The population of Joseph swells from 1,000 to nearly 10,000 during Chief Joseph Days, when spectators come to celebrate cowboys and Nez Perce Indians.
The Sisters Rodeo is competition in its unadulterated form. No fairs, no parades, no games — just the 20,0000 spectators who invade this small Western town to see pure cowboy and cowgirl competition. Photo: Mike Houska
Cattle wrangling and bull fighting date back to the 16th century, but the modernized rodeo includes family-friendly activities too. Kids' cattle competitions, livestock viewing, stick horse races and parades retell the story of cowboy culture on the western frontier. Photo: Mike Husk
The Crooked River Roundup in Prineville kicks off with a traffic-stopping cattle drive through downtown. The town maintains the Wild West momentum for five days with: a chili feed, a fun run, a horse race, a fair and of course, heart-pumping rodeo events such as cattle wrangling. Photo: Chris Mather
Bareback riding is one of the most notorious events in the arena, but regulars to the Pendleton Round-Up are no strangers to daring exhibitions. Oregon's most famous rodeo (and one of the largest in the world) takes place in September. Photo: Andrea Johnson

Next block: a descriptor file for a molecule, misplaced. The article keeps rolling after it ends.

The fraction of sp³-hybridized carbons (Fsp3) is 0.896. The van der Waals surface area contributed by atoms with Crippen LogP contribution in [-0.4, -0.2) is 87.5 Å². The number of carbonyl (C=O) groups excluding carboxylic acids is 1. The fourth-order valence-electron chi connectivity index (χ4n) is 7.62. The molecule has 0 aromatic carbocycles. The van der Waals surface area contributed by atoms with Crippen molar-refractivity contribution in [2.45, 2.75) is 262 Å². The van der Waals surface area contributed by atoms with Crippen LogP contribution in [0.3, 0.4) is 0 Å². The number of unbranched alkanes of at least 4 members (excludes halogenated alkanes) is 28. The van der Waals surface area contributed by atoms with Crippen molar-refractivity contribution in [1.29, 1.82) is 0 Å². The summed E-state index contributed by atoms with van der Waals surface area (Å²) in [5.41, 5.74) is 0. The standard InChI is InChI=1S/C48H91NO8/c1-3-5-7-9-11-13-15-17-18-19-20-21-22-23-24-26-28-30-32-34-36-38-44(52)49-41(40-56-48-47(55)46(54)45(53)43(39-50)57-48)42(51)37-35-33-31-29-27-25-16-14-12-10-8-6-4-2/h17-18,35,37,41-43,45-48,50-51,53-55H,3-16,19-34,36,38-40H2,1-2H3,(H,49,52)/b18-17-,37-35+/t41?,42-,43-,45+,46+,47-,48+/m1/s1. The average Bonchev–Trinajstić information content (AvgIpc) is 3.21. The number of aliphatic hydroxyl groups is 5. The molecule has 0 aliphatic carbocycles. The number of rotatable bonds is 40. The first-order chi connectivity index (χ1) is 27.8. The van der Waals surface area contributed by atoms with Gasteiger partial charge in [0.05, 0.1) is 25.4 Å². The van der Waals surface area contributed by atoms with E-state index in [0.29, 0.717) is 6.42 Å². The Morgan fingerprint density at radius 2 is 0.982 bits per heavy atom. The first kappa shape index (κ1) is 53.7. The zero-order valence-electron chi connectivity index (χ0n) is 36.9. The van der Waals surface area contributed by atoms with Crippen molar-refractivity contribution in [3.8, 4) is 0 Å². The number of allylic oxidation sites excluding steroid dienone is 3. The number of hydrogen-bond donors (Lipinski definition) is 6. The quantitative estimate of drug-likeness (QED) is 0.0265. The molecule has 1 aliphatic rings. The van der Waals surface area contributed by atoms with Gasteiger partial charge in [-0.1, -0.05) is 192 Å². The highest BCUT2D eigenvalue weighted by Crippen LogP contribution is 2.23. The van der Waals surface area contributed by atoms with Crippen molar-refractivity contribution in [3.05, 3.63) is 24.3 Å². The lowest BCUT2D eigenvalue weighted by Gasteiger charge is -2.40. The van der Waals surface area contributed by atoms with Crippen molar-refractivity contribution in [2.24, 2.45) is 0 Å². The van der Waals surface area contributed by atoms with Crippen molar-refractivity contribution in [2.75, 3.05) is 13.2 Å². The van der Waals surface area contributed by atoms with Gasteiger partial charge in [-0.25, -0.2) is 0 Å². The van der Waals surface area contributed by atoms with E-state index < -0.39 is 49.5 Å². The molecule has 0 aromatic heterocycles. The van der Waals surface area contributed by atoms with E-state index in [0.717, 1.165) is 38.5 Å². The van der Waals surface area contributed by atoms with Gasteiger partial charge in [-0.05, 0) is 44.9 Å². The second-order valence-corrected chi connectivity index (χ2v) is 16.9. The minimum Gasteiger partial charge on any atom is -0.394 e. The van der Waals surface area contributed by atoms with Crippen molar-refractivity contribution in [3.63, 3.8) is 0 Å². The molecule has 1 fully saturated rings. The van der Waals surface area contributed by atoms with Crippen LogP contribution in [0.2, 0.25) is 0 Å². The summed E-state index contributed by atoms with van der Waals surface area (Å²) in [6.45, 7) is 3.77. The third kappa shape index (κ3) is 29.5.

Pay tribute to pioneers of the rodeo with a glimpse back in time at the Westward Ho! Parade. Witness the Oregon Trail procession of oxen-drawn covered wagons, buggies, surreys and riding groups through downtown Pendleton. Photo: Susan Seubert
Experience Oregon's rich Native American history at the Pi-Ume-Sha ("let's celebrate") Treaty Days Powwow, part of the Warm Springs All-Indian Rodeo. The weekend consists of drumming, dancing, arts and crafts, storytelling and authentic food. Photo: Christian Heeb
Witness some of the roughest and toughest competitions in the corral at Willamette Valley's St. Paul Rodeo. The annual affair happens in July. Photo: Bob Pool

This summer celebrates the state’s rich tradition of rodeo, including the iconic Pendleton Round-Up. Parade, dance, watch bronc riding and horse races, or even try your hand at wrangling a calf. There’s no shortage of exciting things to do and see at these family-friendly heritage events. You just need a cowboy hat, a friendly smile and a “howdy.”

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